Treading Heavily on the Environment: China's Growing Eco-Footprint Highlighted in New Report

air pollution in a chinese city photo

photo by Sheila via flickr

We've written about the concept of Eco-Footprint a number of times--what it is, how to calculate it, and how to reduce yours--and with the Olympics upon us it comes as no surprise that China's environmental footprint might come into the spotlight.

A new report by the Global Footprint Network, WWF, and the China Council for International Cooperation on Environment and Development does just that. While China is the obvious focus, really this report highlights how humanity as a whole is increasingly overshooting the biological capacity of the planet. It also includes recommended steps that China can take to address the issue of its increasingly heavy environmental impact.

countries ecofooprint graph image

global biocapacity graph image

China Has Low Individual Footprint, But High National Footprint
What the report finds is that, per capita, China ranks 69th in the world, with each person requiring 1.6 hectares of biocapacity to support them. This is lower than the global average of 2.2 hectares per person, and quite a bit lower than the United States' world-leading 10 hectares per person.

However, because of the of the overall size of the country, China ranks 3rd in total global eco-footprint, trailing the United States and the entire European Union.

Footprint Grows Along With GDP
The result is that currently China requires the equivalent of two times its biocapacity to support its current population and current level of economic activity. As China's GDP grows the amount of resources it requires only increase. Therefore, it has to effectively import biocapacity from elsewhere.

china's GDP and ecofootprint graph image

Export Manufacturing Responsible
To enable this, approximately 75% of China's total biocapacity imports are consumed by this process. Only slightly more than 25% of these remain in the country for domestic consumption. We recently highlighted a report that shows that roughly a third of China's carbon emissions are directly tied to manufacturing of consumer goods for export.

As of 2003, the nearest year for which data is available, China consumed 15% of the total biocapacity of the planet. The report points out that if China were to follow the lead of the United States, in terms of levels of natural resource consumption, it alone would require the entire biological capacity of the planet. Obviously this would be an impossibility, so something needs to change, both in China and in the rest of the world.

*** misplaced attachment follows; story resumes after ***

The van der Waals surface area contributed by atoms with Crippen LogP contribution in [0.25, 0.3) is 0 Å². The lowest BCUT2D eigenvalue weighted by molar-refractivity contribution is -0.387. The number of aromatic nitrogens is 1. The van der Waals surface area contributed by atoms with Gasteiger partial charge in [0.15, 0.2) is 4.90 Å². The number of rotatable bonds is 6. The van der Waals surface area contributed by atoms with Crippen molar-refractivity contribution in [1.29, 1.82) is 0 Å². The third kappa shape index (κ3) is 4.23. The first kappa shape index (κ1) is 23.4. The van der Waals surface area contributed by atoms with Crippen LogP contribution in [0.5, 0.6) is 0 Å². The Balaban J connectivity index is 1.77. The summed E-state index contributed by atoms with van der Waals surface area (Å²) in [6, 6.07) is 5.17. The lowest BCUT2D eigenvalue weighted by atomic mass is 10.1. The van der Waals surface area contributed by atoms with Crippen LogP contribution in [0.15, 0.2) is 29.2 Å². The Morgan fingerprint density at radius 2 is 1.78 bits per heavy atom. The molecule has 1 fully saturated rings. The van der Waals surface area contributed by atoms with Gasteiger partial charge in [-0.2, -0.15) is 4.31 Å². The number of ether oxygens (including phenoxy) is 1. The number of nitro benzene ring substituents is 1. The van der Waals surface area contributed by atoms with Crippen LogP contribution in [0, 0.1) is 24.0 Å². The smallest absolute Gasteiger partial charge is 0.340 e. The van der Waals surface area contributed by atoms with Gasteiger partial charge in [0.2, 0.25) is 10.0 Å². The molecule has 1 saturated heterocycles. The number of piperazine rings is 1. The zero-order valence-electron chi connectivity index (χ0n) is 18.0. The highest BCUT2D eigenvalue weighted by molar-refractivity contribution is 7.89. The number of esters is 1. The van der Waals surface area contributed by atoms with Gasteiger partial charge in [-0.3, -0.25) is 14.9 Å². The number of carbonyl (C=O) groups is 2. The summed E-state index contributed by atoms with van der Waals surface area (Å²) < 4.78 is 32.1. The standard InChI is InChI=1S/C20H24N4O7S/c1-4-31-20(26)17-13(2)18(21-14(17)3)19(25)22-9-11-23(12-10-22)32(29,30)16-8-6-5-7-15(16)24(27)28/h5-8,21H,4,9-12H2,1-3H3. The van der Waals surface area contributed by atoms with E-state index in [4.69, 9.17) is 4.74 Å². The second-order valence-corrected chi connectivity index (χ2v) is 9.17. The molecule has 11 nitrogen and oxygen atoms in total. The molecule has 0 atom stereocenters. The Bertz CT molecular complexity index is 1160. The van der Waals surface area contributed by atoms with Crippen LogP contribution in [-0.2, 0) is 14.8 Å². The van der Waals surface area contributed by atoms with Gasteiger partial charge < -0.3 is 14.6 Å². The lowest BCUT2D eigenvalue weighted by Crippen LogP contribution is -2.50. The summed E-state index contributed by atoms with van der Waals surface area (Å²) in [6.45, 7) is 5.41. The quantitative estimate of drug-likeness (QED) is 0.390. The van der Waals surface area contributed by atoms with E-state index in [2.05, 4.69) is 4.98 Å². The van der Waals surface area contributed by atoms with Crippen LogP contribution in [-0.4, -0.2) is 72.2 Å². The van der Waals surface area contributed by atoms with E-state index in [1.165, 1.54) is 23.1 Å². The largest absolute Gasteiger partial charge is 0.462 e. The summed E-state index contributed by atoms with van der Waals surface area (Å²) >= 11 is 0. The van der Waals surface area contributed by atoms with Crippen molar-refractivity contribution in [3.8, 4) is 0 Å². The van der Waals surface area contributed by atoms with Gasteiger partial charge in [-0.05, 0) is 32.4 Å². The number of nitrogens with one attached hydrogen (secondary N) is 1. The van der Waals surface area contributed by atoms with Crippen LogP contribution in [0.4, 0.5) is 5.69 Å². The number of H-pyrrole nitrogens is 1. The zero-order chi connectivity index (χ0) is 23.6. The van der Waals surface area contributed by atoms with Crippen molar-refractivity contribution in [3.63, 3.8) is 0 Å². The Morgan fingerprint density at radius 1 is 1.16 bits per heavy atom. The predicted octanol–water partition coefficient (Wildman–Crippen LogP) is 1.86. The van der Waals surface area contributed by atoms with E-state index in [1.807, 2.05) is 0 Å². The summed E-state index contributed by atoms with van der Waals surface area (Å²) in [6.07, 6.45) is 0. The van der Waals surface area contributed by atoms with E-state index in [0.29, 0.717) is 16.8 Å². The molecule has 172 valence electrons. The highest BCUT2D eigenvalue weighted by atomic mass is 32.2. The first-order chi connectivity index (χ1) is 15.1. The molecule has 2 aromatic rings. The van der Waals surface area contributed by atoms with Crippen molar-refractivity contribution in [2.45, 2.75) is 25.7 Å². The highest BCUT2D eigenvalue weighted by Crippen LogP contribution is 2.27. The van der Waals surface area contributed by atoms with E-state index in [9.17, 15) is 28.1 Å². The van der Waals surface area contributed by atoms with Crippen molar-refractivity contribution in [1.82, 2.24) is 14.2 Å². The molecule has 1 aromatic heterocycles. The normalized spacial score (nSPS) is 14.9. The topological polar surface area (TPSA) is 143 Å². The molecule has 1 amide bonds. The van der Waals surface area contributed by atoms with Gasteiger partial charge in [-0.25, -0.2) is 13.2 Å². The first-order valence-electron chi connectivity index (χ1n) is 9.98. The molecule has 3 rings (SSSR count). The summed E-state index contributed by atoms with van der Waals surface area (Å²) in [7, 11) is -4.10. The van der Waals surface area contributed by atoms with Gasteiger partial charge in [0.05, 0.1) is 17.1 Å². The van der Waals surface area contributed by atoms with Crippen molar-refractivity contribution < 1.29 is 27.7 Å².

Where To Go From Here?
The report recommends five areas that need to be addressed. This is where all nations should pay attention. These areas are:

Population -- Slow and reverse population growth by offering better family planning opportunities, increasing education and economic opportunity for women. This is probably the most uncomfortable aspect of our environmental problems, but also one most in need of action.

Consumption -- Essentially, we need to increase consumption at the bottom end of the scale to lift people out of poverty, while reducing (radically, I'd say) consumption at the top end. The report points out that the average Italian uses half as many resources to have a standard of living equal if not better than in some ways than the average US citizen. It is possible to do more with less when it comes to consumption and we must do that, particularly in the United States.

lucca, italy photo

photo by Ruth Lozano
Technology -- Not a technological quick fix, but improvements in energy efficiency both in manufacturing and in the home, waste reduction and recycling increase, reduction of the distance which goods travel between factory and marketplace.

Area -- Reclaim and rehabilitate lands suffering from environmental degradation to increase biological capacity.

Productivity -- Increase the useful production per hectare of land through better land management. The report points out that while intensive agriculture can increase crop yields, this comes at the expense of biodiversity loss and increased fertilizer and energy usage, both which ultimately increase ecological footprint. As a recent UN report essentially said, we need a revolution in farming that takes a more holistic, ecosystems approach to agriculture, rather than the continued industrial viewpoint.

global biocapacity graph image

What Can You Do?
Some of these steps really require large-scale action, but that can be led to some degree at the individual level. A good first step, as we've said many times, is to assess your own ecological footprint. I'll plug The Footprint Networks' Personal Eco-Footprint calculator as the report I've been referencing comes from them, though there are plenty of other good calculators on the internet.

From there you can look at ways you can reduce your own eco-footprint, keeping in mind that there is a line below which you can't go simply because of the structure of the society in which you live. That's where the heavy lifting has to come in and structural changes have to be made.

There's more on this report, and more on eco-footprints in general at :: The Footprint Network.

All charts: The Footprint Network
Ecological Footprint
Brazil and India Top Greendex; USA, Canada and France Finish Last
Your Ecological Footprint: Defining, Calculating and Reducing Your Environmental Footprint
Africans' Modest Eco-Footprint Still Has Negative Impacts in Some Countries
China Gets Dubious Honor of World's #1 CO2 Emitter
It's Not You, It's Me: 33% of China's CO2 Emissions From Export Manufacturing

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